These are fun reads and they don't take a lot of concentration they fill the need when you are looking for something light and pure escapism.
I read this on the heels of the first in the series ("The Oathbound") and after already having fallen in love with Tarma and Kethry through "By the Sword". That being said, "Oathbreakers" is MUCH more satisfying than the first in the series. It feels more like a complete story than the first, and it is highly satisfying to read.

The relationships deepen, the action is just as interesting as ever, and the ending is highly satisfying on several levels. I also think this book stands a much better ch
Ward Bond

Tarma: She was one of the Sin'a'in sword-sworn—the most elite of all warriors, and she had taken blood vengeance upon the brigands who massacred her people.Kethry: She fled her oppressive arranged marriage and became a powerful sorceress of the White Winds School, only to be bonded to a uniquely magical sword which drew her to women in need. Bound by sword-spell and the will of the Goddess, Tarma and Kethry swore a blood oath to carry on their mutual fight against evil and injustice. Now they ha

Jeremy Preacher
Oathbreakers is the only proper novel in the Tarma-and-Kethry sequence, and it's good. It's a little more of a proper Valdemar novel, despite only barely touching on Valdemar itself, and much less a sword-and-sorcery pastiche.

It's still very much pulp - the language, while competent and noticeably smoother than its immediate predecessor, is still rather faux-medieval and occasionally overwrought, the plot is a little too pat to be totally believable, and it's yet another rape-revenge story at th
Second book in the Oath series, though this one benefits from having one main story arc. Still has a weird problem or two (like one of the main characters (view spoiler) but less egregious this time around.
Lisa (Harmonybites)
Sep 28, 2010 Lisa (Harmonybites) rated it 5 of 5 stars
Recommends it for: Fantasy Fans
I find Tarma and Kethry two of Lackey's most appealing characters. (To say nothing of Warrl, a kind of androgenous talking wolf).

The earlier book, Oathbound proceeds this--I don't think you have to read it to enjoy this book, but I'd recommend it highly too. That first book is more a collection of stories--this one is a true novel. I enjoy it for its depiction of a mercenary company, the Sun Hawks, which is evocatively depicted here. It's nice to see a fantasy novel not just about a lone hero b
Dan Donovan
Lackey rides again

Fast paced book with enough action woven into a pleasant story line to make good easy reading. Nothing original or challenging, just a good pleasant read.
Tarma and Kethry (and Warrl of course), are among my favorite characters in Lackey's Velgarth books, and in this second part of the Vows and Honor duology, they continue to kick serious ass and save the world. This time, their enemies include a ruthless usurper, an evil mage, and a slanderous Bard. There are new friends too of course, and some romance for Kethry. Unlike The Oathbound, this is a full novel, not a loosely connected series of stories. But like the stories, it's just as full of acti ...more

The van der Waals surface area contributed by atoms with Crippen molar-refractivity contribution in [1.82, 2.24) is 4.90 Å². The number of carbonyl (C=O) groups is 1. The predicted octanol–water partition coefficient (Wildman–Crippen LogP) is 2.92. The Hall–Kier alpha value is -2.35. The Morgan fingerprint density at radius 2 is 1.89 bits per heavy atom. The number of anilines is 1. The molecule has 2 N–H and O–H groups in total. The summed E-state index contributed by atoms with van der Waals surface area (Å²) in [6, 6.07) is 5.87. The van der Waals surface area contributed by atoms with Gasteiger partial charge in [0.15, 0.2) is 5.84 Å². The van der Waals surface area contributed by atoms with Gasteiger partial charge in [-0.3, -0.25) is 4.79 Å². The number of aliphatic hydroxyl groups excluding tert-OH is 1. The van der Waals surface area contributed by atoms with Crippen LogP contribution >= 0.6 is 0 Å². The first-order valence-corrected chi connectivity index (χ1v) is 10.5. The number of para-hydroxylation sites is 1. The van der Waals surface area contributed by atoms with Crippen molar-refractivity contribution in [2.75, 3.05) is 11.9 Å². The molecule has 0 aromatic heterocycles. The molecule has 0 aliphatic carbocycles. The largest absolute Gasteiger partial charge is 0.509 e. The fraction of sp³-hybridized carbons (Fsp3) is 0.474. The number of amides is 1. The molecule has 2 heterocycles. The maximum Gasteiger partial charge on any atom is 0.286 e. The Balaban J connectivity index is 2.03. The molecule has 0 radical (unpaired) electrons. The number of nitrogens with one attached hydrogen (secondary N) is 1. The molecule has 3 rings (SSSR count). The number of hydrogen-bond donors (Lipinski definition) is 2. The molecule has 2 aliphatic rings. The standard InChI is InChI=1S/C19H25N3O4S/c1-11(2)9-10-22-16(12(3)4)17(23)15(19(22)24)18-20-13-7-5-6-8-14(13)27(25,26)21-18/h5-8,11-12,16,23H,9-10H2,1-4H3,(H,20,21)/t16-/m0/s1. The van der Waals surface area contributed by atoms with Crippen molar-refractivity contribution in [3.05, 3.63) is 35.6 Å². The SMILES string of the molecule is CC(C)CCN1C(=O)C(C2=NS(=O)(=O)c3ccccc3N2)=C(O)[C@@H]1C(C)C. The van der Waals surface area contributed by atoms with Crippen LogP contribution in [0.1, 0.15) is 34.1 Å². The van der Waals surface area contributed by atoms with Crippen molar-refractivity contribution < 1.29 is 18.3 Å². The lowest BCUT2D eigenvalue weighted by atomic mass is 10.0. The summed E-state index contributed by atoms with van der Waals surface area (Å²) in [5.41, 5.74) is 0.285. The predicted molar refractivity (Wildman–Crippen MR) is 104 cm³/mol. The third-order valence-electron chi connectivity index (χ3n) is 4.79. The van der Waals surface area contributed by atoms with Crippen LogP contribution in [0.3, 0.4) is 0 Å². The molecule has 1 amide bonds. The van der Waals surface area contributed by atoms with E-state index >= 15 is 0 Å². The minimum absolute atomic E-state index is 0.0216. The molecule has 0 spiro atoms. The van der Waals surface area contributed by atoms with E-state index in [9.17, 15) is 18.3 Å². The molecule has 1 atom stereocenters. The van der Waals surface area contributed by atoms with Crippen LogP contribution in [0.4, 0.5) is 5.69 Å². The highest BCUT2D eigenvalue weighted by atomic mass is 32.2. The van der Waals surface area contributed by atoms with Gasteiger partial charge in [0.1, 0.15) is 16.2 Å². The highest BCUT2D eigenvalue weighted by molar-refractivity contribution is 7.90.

I read this series years ago. I decided to re-read them and read all the Heralds of Valdemar books chronologically.

Loved it just as much this time as the first time!
This is my favorite book of this trilogy, no small part due to the fact that it is the only one actually written as a book. The first one is a collection of stories that Lackey strung together into a storyline, but occasionally feels disconnected. The following book doesn't even pretend to be a full story, and while it has a short novella, most of the book is just a collection of all the short stories of Tarma & Kethry, some of which had already been used in the Oathbound.

As far as the story
The end to Kethry and Tarma's story. Aw. =c I could've used more but I see how important they are to the main story. I'm glad I met them.
Great series, really enjoyed the whole story and plot line.

Also has great characters and builds up the world of valedmar even more.
I finally got into the characters by this second novel. I thought that this was the strongest book in the series.
This is the sequel to Oathbound, and I thought a much better book. Tarma & Kethry have joined a mercenary company - Kethry's an adept now & Tarma's a commander. Warryl's still with them. When their captain goes to choose between her two brothers, both vieing for the throne of Rethwellan, she vanishes and they go looking for her.

This is a darker book with an appalling villain you love to HATE! A great cast of characters, including some really spectacular horses. Yes, if you put pretty hor
I loved this book when I first read it in my early adolescence, and I found myself still greatly enjoying it as an adult (even if the flaws are far more readily apparent).

The greatest strength of the novel is the friendship between Tarma and Kethry: an epic bond of the sort that is usually only allowed to male characters. It is infinitely refreshing to have two strong women with ironclad bonds of sisterhood.

The story itself if interesting, and decently paced, though nothing extraordinary. It was
Yet another in the series, and much more satisfying than the first one. This one ACTUALLY made me cry for a moment - a tear or two was shed for an unexpected situation I forgot about. It's been years since I read the book, so it's allowed. But it also speaks to the writing and the characters that I would feel that much for them.

This book has a much more coherent plot and lets you get to know the characters much more deeply than before. I think Lackey matured as a writer and didn't fall back on s
Genre: High Fantasy

I adored this book when it came out (back when I was in high school). Like Oathbound, it doesn’t hold up as well reading it as an adult. Unlike Oathbound, this book is structured like a novel and has bits I still really enjoy - the poetry of the pivotal scene still resonates with me, even if it is over-the-top. The dialogue is still not Lackey’s strong point, although there are fewer pointless observations then there were in Oathbound. Lackey’s talent here is really for creati
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Goodreads Librari...: Cover Correction? 3 164 Dec 22, 2012 03:31PM  
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Mercedes entered this world on June 24, 1950, in Chicago, had a normal childhood and graduated from Purdue University in 1972. During the late 70's she worked as an artist's model and then went into the computer programming field, ending up with American Airlines in Tulsa, Oklahoma. In addition to her fantasy writing, she has written lyrics for and recorded nearly fifty songs for Firebird Arts & ...more
More about Mercedes Lackey...

Other Books in the Series

Valdemar: Vows and Honor (3 books)
  • The Oathbound (Valdemar: Vows and Honor, #1)
  • Oathblood (Valdemar: Vows and Honor, #3)
Arrows of the Queen (Heralds of Valdemar, #1) Magic's Pawn (Valdemar: Last Herald-Mage #1) By the Sword (Valdemar: Kerowyn's Tale, #1) Magic's Price (Valdemar: Last Herald-Mage #3) Magic's Promise (Valdemar: Last Herald-Mage #2)